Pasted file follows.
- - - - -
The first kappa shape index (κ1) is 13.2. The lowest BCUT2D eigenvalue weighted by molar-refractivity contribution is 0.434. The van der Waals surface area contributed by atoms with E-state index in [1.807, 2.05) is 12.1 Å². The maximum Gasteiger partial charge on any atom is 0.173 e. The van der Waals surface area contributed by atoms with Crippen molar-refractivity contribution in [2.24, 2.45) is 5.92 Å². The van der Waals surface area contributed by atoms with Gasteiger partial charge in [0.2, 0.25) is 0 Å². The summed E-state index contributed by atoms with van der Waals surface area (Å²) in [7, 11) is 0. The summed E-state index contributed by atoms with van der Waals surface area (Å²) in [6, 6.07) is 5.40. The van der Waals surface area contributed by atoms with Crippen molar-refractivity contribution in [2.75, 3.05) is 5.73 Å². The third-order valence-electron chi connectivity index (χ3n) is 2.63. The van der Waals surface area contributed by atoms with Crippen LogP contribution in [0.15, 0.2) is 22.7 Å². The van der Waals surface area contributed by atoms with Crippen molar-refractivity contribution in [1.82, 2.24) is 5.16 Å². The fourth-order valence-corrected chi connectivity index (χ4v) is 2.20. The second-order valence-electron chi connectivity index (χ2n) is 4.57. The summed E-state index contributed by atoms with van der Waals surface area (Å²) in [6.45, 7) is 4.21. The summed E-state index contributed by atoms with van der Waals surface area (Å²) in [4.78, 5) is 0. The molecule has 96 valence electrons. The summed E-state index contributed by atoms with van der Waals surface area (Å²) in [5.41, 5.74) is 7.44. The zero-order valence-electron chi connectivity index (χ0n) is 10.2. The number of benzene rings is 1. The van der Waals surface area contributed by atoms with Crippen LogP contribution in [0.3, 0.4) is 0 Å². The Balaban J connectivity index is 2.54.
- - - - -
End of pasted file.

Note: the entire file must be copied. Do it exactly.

The first kappa shape index (κ1) is 13.2. The lowest BCUT2D eigenvalue weighted by molar-refractivity contribution is 0.434. The van der Waals surface area contributed by atoms with E-state index in [1.807, 2.05) is 12.1 Å². The maximum Gasteiger partial charge on any atom is 0.173 e. The van der Waals surface area contributed by atoms with Crippen molar-refractivity contribution in [2.24, 2.45) is 5.92 Å². The van der Waals surface area contributed by atoms with Gasteiger partial charge in [0.2, 0.25) is 0 Å². The summed E-state index contributed by atoms with van der Waals surface area (Å²) in [7, 11) is 0. The summed E-state index contributed by atoms with van der Waals surface area (Å²) in [6, 6.07) is 5.40. The van der Waals surface area contributed by atoms with Crippen molar-refractivity contribution in [2.75, 3.05) is 5.73 Å². The third-order valence-electron chi connectivity index (χ3n) is 2.63. The van der Waals surface area contributed by atoms with Crippen LogP contribution in [0.15, 0.2) is 22.7 Å². The van der Waals surface area contributed by atoms with Crippen molar-refractivity contribution in [1.82, 2.24) is 5.16 Å². The fourth-order valence-corrected chi connectivity index (χ4v) is 2.20. The second-order valence-electron chi connectivity index (χ2n) is 4.57. The summed E-state index contributed by atoms with van der Waals surface area (Å²) in [6.45, 7) is 4.21. The summed E-state index contributed by atoms with van der Waals surface area (Å²) in [4.78, 5) is 0. The molecule has 96 valence electrons. The summed E-state index contributed by atoms with van der Waals surface area (Å²) in [5.41, 5.74) is 7.44. The zero-order valence-electron chi connectivity index (χ0n) is 10.2. The number of benzene rings is 1. The van der Waals surface area contributed by atoms with Crippen LogP contribution in [0.3, 0.4) is 0 Å². The Balaban J connectivity index is 2.54.